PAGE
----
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Adventures in Philosophy at Notre Dame
402 pages, 6.00 x 9.00 , 8 halftones
Paperback | 9780268017842 | April 2014
Hardcover | 9780268204037 | January 2022
eBook (EPUB) | 9780268092856 | April 2014
eBook (Web PDF) | 9780268158422 | April 2014
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- Author Bio
Adventures in Philosophy at Notre Dame recounts the fascinating history of the University of Notre Dame's Department of Philosophy, chronicling the challenges, difficulties, and tensions that accompanied its transition from an obscure outpost of scholasticism in the 1940s into one of the more distinguished philosophy departments in the world today. Its author, Kenneth Sayre, who has been a faculty member for over five decades, focuses on the people of the department, describing what they were like, how they got along with each other, and how their personal predilections and ambitions affected the affairs of the department overall.
The book follows the department’s transition from its early Thomism to the philosophical pluralism of the 1970s, then traces its drift from pluralism to what Sayre terms "professionalism,” resulting in what some perceive as a severance from its Catholic roots by the turn of the century. Each chapter includes an extensive biography of an especially prominent department member, along with biographical sketches of other philosophers arriving during the period it covers. Central to the story overall are the charismatic Irishmen Ernan McMullin and Ralph McInerny, whose interaction dominated affairs in the department in the 1960s and 1970s, and who continued to play major roles in the following decades. Philosophers throughout the English-speaking world will find Adventures in Philosophy at Notre Dame essential reading. The book will also appeal to readers interested in the history of the University of Notre Dame and of American higher education generally.
Kenneth M. Sayre is professor of philosophy and director of the Philosophic Institute at the University of Notre Dame. He is the author of numerous books, including Unearthed: The Economic Roots of Our Environmental Crisis (University of Notre Dame Press, 2010).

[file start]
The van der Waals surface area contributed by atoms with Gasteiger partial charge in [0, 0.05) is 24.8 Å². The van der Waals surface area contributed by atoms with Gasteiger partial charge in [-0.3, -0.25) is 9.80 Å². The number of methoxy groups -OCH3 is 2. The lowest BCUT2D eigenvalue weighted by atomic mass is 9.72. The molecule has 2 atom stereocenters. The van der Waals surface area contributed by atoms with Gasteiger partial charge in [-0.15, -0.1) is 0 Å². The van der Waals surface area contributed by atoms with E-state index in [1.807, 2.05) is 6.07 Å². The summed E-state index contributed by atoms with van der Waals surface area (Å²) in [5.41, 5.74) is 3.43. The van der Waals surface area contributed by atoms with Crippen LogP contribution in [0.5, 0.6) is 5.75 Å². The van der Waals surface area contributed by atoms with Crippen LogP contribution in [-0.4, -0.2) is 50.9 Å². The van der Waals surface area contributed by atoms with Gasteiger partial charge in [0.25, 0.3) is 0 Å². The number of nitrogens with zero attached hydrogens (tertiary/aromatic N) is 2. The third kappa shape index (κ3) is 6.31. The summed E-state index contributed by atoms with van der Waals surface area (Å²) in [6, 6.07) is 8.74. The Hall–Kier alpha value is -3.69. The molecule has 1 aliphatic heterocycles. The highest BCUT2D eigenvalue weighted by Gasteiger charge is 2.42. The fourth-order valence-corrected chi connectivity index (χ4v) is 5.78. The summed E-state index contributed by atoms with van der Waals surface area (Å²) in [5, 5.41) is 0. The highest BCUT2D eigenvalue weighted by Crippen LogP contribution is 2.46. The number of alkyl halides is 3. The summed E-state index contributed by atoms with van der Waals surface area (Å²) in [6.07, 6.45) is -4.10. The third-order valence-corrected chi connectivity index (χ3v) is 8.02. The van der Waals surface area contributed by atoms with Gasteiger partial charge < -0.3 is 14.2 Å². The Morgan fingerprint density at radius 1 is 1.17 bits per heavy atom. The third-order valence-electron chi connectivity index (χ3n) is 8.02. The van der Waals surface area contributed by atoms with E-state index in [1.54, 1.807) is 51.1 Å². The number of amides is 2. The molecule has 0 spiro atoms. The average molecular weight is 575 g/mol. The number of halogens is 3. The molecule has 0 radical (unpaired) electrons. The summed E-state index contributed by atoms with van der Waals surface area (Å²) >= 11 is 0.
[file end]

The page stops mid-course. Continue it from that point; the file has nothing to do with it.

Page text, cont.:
"Kenneth Sayre tells the story of the transition of the philosophy department at Notre Dame with a keen eye for how these transitions illuminate transitions in the developments in philosophy, broadly speaking. I think the great achievement of this book is not only its well-crafted history of the Notre Dame philosophy department, but its reminder to us that philosophers are human beings. By bringing to life the extraordinary people who have been associated with the Notre Dame philosophy department, Sayre has written a book that is deeply humane and uplifting." —Stanley Hauerwas, Gilbert T. Rowe Professor Emeritus of Divinity and Law, Duke Divinity School
"Kenneth Sayre has a splendid cast of characters and stories. In recounting the history of a single department over the last seventy years, he also tells the story of the development of academic philosophy. Along the way he shows how the notion that a university should be run as a business gradually took hold and transformed, not only his university, but U.S. academic culture." —Patricia Curd, Purdue University
"Ken Sayre's Adventures in Philosophy at Notre Dame, a narrative history of nearly eighty years, divides the decades into three distinct periods: textbook Thomism, pluralism, and professionalism. Sayre, who came to Notre Dame in 1958 with a PhD. from Harvard, has witnessed them all." —NDWorks
“This detailed account offers an inside view of Notre Dame’s Department of Philosophy and the challenges, difficulties and tensions that accompanied its development into one of the most distinguished philosophy departments in the world today. The author, who has been on the Notre Dame faculty for more than 50 years, focuses on the people of the department, describing their relationships and personalities, and how their ambitions affected department affairs overall.” —Notre Dame Magazine
“This is a valuable account of the transition of the Department of Philosophy at the University of Notre Dame from one in the 1930s when it served the founding purpose of the university to its heterogenous present.” —The Catholic Historical Review